|Comune di Casorate Primo|
|o Mayor||Enrico Vai (Voi con Noi-Per Casorate)|
|o Total||9.74 km2 (3.76 sq mi)|
|Elevation||103 m (338 ft)|
(31 December 2017)
|o Density||890/km2 (2,300/sq mi)|
|Demonym(s)||Casoratini or Casoratesi|
|Time zone||UTC+1 (CET)|
|Patron saint||Saint Victor|
Casorate Primo (Milanese dialect of Western Lombard: Casurà) is a comune (municipality) in the Province of Pavia in the Italian region Lombardy, located about 20 kilometres (12 mi) southwest of Milan and about 20 kilometres (12 mi) northwest of Pavia.
The origin of the word "Casorate" is debated.
A Latin etymology for the word has been considered, especially from the word casula (little house), or the medieval Latin term casuri (also little house). On the other hand, a Celtic origin of the name has been suggested to, from the word casurus, which would date back to the Gaulish domination, which might suggest that the town's origins are even older than the generally accepted theory of a Roman origin.
In 865 AD, a document makes reference to Catoriacum or Catoriaco, which is believed to be a reference to Casorate. In 1193, it seemed to be called Caxeradho. The addition of "Primo" (Italian for "first") to Casorate came about on March 15, 1863, due to it belonging to what was at the time the First District of Milan, and it has since then been named thus.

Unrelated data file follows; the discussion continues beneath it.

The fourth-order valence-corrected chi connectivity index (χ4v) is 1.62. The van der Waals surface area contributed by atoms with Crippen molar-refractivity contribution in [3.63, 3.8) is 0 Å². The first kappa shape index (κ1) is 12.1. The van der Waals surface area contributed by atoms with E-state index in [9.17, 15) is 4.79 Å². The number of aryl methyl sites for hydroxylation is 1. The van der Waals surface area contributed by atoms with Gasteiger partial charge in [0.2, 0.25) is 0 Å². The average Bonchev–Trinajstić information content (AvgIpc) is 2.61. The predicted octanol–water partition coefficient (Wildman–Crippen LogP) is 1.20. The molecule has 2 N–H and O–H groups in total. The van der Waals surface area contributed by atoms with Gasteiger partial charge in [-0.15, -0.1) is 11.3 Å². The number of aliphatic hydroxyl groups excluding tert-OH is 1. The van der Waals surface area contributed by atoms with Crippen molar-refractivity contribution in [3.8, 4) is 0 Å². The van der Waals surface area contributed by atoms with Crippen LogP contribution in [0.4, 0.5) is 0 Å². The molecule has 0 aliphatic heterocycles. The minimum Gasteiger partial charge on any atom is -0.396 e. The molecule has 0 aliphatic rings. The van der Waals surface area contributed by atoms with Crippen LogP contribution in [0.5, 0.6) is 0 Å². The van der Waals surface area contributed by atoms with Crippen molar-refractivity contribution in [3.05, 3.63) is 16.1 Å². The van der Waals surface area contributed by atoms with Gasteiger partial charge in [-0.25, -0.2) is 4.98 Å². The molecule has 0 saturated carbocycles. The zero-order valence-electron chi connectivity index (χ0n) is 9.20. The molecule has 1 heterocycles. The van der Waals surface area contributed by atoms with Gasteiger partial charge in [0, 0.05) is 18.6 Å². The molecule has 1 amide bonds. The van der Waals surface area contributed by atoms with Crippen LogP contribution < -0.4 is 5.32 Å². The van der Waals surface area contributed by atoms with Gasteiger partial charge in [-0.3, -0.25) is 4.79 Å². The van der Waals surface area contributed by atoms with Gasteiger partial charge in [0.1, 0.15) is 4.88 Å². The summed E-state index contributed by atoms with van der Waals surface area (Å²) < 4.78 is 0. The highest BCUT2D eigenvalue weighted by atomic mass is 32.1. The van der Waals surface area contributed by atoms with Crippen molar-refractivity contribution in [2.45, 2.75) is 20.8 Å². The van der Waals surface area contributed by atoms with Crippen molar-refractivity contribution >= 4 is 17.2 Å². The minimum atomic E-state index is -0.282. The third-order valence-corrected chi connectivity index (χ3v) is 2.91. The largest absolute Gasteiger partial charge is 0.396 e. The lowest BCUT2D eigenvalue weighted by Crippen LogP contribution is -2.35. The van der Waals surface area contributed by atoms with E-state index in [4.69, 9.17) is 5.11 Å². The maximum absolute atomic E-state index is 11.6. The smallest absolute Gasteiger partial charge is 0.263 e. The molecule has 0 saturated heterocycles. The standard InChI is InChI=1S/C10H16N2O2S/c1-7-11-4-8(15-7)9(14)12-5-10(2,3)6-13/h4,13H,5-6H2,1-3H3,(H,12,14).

The origins of Casorate Primo are not clearly known. The first evidence of settlement in the current location of the town date back to the 2nd and 3rd centuries AD, during the ancient Roman dominion of the area (at which time the land was part of Cisalpine Gaul, due to being inhabited by Celtic peoples, such as the Insubres). Nonetheless, due to a lack of archaeological and historical evidence, it is possible that there were settlements on the territory from before this period. By the 5th-6th century, the village was fully Christianized.
The first document which mentions the town dates from 865 AD, as "Catoracium". Another appears in 977 AD, in which Holy Roman Emperor Otto II gave the Bishop of Pavia feudal sovereignty over a territory which included Casorate. Due to being under such a rule, the town was shielded from a lot of political affairs, even though its territory saw the 1239 battle between the Lombard League and Frederick II of Hohenstaufen, which saw the latter's defeat.
Casorate Primo was referred to as an oppidum in the 15th century, which would suggest that it had city walls, similar to some nearby communes such as Binasco and Rosate. Historians seem to suggest that such walls were flattened in 1783.
Casorate Primo has had an interesting relationship with both cities, being more or less geographically equidistant between the two. Historically, Milan and Pavia have fought over control of the village, due to its fertile terrain, bigger population compared to neighbouring villages, and its elegant manor houses.
From a religious point of view, Casorate has almost always been under Milan. Today, Casorate Primo is part of the Roman Catholic Archdiocese of Milan, and as such practices the Ambrosian rite. However, from an administrative perspective, Milan has historically been under Pavia's authority, such as under the Duchy of Milan's Province of Pavia, and was part of the Campagna Soprana.